August 2, 2007 Posted by | Anxiety, Bodymind, Emotions, Headmind, Obsession, Perfectionism, Reverse Therapy, Scripts, Stress | Leave a comment

Monty Python and Kurt Vonnegut

“Life happens too fast for you ever to think about it. If you could just persuade people of this, but they insist on amassing information.”
Kurt Vonnegut 1922-2007

A fantastic story appeared last week from Tom Hart Dyke – the Eccentric Gardener. Apparently he and a friend were plant-hunting in the South American jungle when they were kidnapped by the Indians. Trying to persuade them that they were not CIA agents but just two average joes who got lost in the jungle, they hit on the idea of singing and dancing to them.

They launched into the Pythons’ ‘Always Look on the Bright Side of Life‘ announcing it as the English National Anthem.

‘If Life seems jolly rotten – there’s something you’ve forgotten – Always look on the bright side of life’ one of them sang in a baritone, while the other leapt into the air with his knees up to his chin, waggling his hands.

Very soon the guerillas, sub-machine guns at their sides, were rolling around on the floor, crying with laughter.

Life of Brian could well be the funniest film ever made. Be that as it might, Tom Hart Dyke’s story tells us that extreme situations invite laughter or tears. Either are ok but I prefer laughter. The Life of Brian is full of characters – religious zealots, empire-builders, revolutionary conspirators, who just don’t get how funny they are when they are trying to be serious. In short, they are stuck in their heads. And the more pedantic they try to be, the funnier they are.

Now in the story Tom Hart Dyke tells it could have gone the other way. He and his friend could both have got very serious in a way that would have made things worse. The more worried they got the more those Indians would have gotten suspicious. But the crazy idea of doing that song broke through the barriers. Through laughter they avoided tragedy.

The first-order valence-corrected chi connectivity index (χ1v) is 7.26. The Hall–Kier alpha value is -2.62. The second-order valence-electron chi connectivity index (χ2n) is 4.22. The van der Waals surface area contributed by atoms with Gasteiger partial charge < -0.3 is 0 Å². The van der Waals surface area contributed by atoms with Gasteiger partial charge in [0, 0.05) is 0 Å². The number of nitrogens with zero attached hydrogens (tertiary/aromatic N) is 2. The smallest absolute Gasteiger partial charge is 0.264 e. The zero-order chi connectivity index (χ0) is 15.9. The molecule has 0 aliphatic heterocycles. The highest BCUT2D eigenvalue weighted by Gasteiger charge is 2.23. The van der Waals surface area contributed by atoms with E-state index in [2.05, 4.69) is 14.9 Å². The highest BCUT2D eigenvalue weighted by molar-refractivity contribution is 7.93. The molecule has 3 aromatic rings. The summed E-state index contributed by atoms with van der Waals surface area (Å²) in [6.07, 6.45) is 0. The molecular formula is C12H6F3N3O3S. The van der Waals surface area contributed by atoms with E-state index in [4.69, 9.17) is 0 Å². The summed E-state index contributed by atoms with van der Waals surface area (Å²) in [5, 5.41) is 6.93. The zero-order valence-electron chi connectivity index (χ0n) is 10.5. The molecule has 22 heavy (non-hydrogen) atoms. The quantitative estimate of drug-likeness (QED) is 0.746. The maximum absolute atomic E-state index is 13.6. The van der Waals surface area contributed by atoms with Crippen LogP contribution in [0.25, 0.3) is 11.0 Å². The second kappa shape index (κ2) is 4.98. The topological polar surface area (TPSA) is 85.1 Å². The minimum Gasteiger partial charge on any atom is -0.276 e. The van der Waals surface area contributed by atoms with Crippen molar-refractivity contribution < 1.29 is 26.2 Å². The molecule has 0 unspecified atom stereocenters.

Which brings me to the late, great Kurt Vonnegut. This was a man who, as an American POW, survived the Dresden Fire Bombing in 1945 which wiped out 130,000 people. And who still managed to write SlaughterHouse 5, a book which is funny as well as grief-stricken for the men, women and children who died in the worst war in history.

God bless all those like the Pythons, Kurt Vonnegut and Tom Hart Dyke who give us the gift of laughter. Goodbye Blue Monday!

April 13, 2007 Posted by | Bodymind, Emotions, Laughter, Stress | Leave a comment

The Fibromyalgia mystery

In my last post I mentioned Chris Moran’s observations that over three-quarters of his Fibromyalgia patients had first sufffered from whiplash and other injuries. This has been amply borne out by my own experience. To take 4 recent cases:

Case 1. A client in her 40s whose Fibromyalgia started following surgery after a car crash went wrong and left her with permanent nerve damage to her face.

Case 2. A client in her 30s whose Fibromyalgia started up after breaking both legs in a ski-ing accident.

Case 3. A client in his 30s who developed Fibromyalgia after a whip-lash injury from a car accident left him temporarily disabled.

Case 4. A client in her 60s with Fibromyalgia who had also suffered from Trigeminal Neuralgia for over 10 years.